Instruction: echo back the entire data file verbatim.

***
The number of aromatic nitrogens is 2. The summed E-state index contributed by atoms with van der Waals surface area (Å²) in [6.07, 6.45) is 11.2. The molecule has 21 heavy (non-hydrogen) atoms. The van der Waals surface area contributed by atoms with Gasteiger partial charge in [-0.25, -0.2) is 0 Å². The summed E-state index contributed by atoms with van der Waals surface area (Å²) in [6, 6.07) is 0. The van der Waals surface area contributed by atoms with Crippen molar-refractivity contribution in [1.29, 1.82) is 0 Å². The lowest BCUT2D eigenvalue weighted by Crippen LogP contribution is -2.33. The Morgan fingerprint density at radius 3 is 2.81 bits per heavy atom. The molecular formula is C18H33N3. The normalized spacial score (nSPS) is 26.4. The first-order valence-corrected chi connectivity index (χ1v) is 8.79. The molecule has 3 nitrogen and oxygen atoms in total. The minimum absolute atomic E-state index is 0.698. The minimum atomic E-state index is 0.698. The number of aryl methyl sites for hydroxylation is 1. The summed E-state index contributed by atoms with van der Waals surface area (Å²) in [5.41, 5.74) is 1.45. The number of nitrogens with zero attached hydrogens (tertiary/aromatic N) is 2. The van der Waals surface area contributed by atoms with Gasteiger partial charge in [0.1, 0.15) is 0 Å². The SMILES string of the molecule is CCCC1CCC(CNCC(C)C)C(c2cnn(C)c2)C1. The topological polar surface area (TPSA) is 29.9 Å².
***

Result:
The number of aromatic nitrogens is 2. The summed E-state index contributed by atoms with van der Waals surface area (Å²) in [6.07, 6.45) is 11.2. The molecule has 21 heavy (non-hydrogen) atoms. The van der Waals surface area contributed by atoms with Gasteiger partial charge in [-0.25, -0.2) is 0 Å². The summed E-state index contributed by atoms with van der Waals surface area (Å²) in [6, 6.07) is 0. The van der Waals surface area contributed by atoms with Crippen molar-refractivity contribution in [1.29, 1.82) is 0 Å². The lowest BCUT2D eigenvalue weighted by Crippen LogP contribution is -2.33. The Morgan fingerprint density at radius 3 is 2.81 bits per heavy atom. The molecular formula is C18H33N3. The normalized spacial score (nSPS) is 26.4. The first-order valence-corrected chi connectivity index (χ1v) is 8.79. The molecule has 3 nitrogen and oxygen atoms in total. The minimum absolute atomic E-state index is 0.698. The minimum atomic E-state index is 0.698. The number of aryl methyl sites for hydroxylation is 1. The summed E-state index contributed by atoms with van der Waals surface area (Å²) in [5.41, 5.74) is 1.45. The number of nitrogens with zero attached hydrogens (tertiary/aromatic N) is 2. The van der Waals surface area contributed by atoms with Gasteiger partial charge in [0.1, 0.15) is 0 Å². The SMILES string of the molecule is CCCC1CCC(CNCC(C)C)C(c2cnn(C)c2)C1. The topological polar surface area (TPSA) is 29.9 Å².